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      Monday Declared 'International Aliyah Day'

      More than 400 new immigrants from 23 countries will be arriving in Israel on Monday for what has been declared International Aliyah Day 2008.
      By Ezra HaLevi
      First Publish: 5/4/2008, 11:29 AM

      More than 400 new immigrants from 23 countries will be arriving in Israel on Monday for what has been declared International Aliyah Day 2008.

      Aliyah means immigration of Jews to the Land of Isael.

      The one-day display of the ingathering of exiles, orchestrated by the Absorption Ministry and the Jewish Agency, will mark the absorption of more than 3,000,000 Jewish immigrants to the Promised Land in the 60 years since the State of Israel declared independence.

      The new immigrants will hail from almost two dozen countries including Argentina, Australia, Brazil, England, France, Germany, Honduras, Hungary, Italy, Russia, South Africa, Turkey, Ukraine and the United States. They are planning to settle in more than 50 communities throughout the Land of Israel.

      A reception honoring the new immigrants will take place at Ben Gurion Airport’s Terminal One at 3 p.m. on Monday, May 5.

      Also being flown in are about one hundred parents of lone immigrant soldiers serving in the IDF. The young men and women, who immigrated without their families, will be allowed to spend Independence Day with their loved ones. The initiative, called the Keshet Project, seeks to expose parents of immigrants to the country in the hope that they will join their children here.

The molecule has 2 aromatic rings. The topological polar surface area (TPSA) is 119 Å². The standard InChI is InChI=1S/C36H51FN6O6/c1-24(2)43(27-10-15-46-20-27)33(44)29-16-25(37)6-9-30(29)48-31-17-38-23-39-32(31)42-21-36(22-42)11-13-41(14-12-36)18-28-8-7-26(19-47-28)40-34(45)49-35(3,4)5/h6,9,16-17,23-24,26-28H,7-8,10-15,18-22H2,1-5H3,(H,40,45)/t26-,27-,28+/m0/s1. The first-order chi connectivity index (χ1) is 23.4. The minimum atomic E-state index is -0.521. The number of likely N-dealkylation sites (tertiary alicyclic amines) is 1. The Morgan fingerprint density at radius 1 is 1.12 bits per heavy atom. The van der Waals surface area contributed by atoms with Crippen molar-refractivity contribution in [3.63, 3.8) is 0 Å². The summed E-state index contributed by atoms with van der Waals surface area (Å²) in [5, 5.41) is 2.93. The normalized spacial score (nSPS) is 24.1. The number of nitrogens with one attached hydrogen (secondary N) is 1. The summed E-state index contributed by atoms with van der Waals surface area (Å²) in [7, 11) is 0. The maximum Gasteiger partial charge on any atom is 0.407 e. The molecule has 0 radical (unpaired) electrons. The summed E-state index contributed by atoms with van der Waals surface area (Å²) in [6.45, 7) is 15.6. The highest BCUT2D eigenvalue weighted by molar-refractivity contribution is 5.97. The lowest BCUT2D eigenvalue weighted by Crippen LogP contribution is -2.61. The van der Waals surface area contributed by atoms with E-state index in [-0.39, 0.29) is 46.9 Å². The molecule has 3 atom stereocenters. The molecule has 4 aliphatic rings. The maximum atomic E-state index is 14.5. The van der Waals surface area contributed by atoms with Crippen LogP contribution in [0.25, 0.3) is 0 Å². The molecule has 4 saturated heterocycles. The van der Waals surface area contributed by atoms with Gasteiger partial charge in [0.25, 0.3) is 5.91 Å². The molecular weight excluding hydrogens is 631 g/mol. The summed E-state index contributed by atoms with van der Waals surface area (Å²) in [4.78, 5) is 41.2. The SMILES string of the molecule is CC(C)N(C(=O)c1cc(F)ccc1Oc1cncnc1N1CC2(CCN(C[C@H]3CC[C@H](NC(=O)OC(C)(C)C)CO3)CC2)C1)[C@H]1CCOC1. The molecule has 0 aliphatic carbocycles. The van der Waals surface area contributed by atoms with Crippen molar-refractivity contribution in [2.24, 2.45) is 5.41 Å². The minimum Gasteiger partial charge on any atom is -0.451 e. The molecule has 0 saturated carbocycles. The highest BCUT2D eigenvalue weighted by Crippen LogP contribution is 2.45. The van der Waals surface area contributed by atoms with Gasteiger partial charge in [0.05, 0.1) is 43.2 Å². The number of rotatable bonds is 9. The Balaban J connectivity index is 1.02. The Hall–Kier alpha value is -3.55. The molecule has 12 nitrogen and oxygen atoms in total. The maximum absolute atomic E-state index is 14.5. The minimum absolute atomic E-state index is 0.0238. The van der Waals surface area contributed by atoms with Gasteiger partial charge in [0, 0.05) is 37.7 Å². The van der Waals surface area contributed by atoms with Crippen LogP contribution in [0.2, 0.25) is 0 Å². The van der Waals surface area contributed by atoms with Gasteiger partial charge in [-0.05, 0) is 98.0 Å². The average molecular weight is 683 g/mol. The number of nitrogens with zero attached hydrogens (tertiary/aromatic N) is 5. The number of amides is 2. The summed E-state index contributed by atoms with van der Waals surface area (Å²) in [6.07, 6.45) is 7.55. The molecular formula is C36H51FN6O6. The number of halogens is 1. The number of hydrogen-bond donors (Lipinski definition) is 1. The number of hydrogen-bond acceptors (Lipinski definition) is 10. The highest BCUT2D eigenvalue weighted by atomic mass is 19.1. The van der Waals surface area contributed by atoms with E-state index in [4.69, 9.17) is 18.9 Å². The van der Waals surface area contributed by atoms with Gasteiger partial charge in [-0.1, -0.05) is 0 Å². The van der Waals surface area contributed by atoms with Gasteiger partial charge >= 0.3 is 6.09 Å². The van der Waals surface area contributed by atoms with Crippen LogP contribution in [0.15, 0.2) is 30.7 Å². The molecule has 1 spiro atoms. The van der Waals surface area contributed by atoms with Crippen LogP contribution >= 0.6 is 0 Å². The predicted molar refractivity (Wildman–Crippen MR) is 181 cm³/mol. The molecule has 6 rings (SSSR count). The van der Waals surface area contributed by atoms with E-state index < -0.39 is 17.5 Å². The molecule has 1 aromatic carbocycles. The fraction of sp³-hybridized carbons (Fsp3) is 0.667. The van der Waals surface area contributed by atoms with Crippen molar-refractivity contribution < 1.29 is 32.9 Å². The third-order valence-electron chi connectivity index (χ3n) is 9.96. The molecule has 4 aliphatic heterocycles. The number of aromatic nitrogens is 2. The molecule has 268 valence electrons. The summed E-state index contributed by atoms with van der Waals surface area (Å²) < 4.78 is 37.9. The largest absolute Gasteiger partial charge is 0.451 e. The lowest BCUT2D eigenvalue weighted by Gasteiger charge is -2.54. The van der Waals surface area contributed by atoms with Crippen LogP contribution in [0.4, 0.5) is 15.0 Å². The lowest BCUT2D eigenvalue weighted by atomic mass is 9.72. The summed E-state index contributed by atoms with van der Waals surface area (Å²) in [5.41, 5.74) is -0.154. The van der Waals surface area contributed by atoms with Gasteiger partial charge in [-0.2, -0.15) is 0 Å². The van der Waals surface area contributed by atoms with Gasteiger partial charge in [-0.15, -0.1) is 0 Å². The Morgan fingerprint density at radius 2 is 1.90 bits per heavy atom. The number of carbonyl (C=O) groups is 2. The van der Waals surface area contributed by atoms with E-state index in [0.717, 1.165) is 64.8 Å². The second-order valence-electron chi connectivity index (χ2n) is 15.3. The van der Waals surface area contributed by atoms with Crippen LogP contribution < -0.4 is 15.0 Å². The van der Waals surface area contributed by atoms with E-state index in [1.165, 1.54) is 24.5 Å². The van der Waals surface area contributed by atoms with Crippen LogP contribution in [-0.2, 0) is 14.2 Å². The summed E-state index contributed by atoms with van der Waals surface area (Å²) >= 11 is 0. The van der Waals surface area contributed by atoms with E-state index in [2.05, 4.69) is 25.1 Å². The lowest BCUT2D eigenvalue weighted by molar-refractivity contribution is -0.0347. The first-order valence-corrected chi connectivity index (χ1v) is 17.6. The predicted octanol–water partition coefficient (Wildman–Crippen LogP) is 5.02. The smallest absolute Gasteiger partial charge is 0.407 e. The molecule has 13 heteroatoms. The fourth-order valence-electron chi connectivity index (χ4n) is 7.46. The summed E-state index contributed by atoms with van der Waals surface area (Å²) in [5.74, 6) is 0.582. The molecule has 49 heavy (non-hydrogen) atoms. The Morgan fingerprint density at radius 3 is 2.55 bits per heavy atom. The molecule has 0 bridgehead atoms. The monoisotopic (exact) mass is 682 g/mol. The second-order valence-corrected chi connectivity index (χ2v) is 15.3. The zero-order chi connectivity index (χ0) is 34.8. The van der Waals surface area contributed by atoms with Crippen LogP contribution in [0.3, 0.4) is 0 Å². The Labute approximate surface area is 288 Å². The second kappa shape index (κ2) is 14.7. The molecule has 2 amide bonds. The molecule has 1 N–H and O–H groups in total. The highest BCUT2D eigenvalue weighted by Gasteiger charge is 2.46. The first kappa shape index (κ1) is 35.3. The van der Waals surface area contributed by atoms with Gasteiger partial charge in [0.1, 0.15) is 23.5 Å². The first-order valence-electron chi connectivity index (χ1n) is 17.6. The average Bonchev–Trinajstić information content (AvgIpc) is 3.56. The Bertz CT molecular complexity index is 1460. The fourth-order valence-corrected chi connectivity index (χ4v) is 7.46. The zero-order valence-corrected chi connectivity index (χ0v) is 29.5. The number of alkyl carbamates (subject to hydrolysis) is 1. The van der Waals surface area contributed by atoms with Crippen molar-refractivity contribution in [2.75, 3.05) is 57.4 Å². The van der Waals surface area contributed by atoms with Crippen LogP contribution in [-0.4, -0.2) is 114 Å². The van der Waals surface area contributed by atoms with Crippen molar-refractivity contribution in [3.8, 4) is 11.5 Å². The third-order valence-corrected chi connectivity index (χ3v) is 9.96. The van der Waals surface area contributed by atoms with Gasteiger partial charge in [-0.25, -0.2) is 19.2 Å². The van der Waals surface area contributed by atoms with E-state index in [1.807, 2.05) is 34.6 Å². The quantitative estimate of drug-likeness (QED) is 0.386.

The ceremony will be attended by Absorption Minister Ya’akov Edery, Jewish Agency Chairman Ze’ev Bielski, Chief Sephardic Rabbi Shlomo Amar, JNF Chairman Avi Pazner and representatives from the UJC Federations of the US and the International Fellowship of Christians and Jews, which has been assisting the Jewish Agency in its Aliyah efforts.

      Origins of the Idea
      The concept of Aliyah Day was first proposed by Israel National Radio's Yishai Fleisher, co-founder of the Kumah Aliyah movement. It was formally presented to the Knesset Lobby for Western Aliyah earlier this year.

      "Aliyah Day is a project that can help change attitudes through the classic Jewish technique of education," Fleisher wrote in a brief to be submitted to Committee Chair MK Gilad Erdan. "There are well known state holidays that are used as springboards for massive educational undertakings. Yom Haatzmaut [Independence Day] is a national celebration, but it is also a day of award ceremonies, mass concerts, and gatherings. Yom Hazikaron [Memorial Day] has its cemetery memorials and the horn that so powerfully reminds us of the sacrifice. Yom Hashoa educates us about the horrors of the Holocaust. The time has arrived for a new State Holiday called Aliyah Day.

      "Aliyah Day should be celebrated in all Israeli schools with every child getting up and telling the tale of his family's Aliyah. On TV, the stories of the various Aliyot (mass immigrations from a particular country or sector) are told. Prizes are given out to Aliyah activists, or Klita (absorption) activists.

      "Simultaneously, Aliyah Day will be celebrated internationally in all Zionist institutions. There, the discussion will focus on the importance of Aliyah, the centrality of Israel, and the ingathering of the exiles. In short, Aliyah Day will use the proven model of a State holiday to put Aliyah back into the discourse of Israel and Zionism."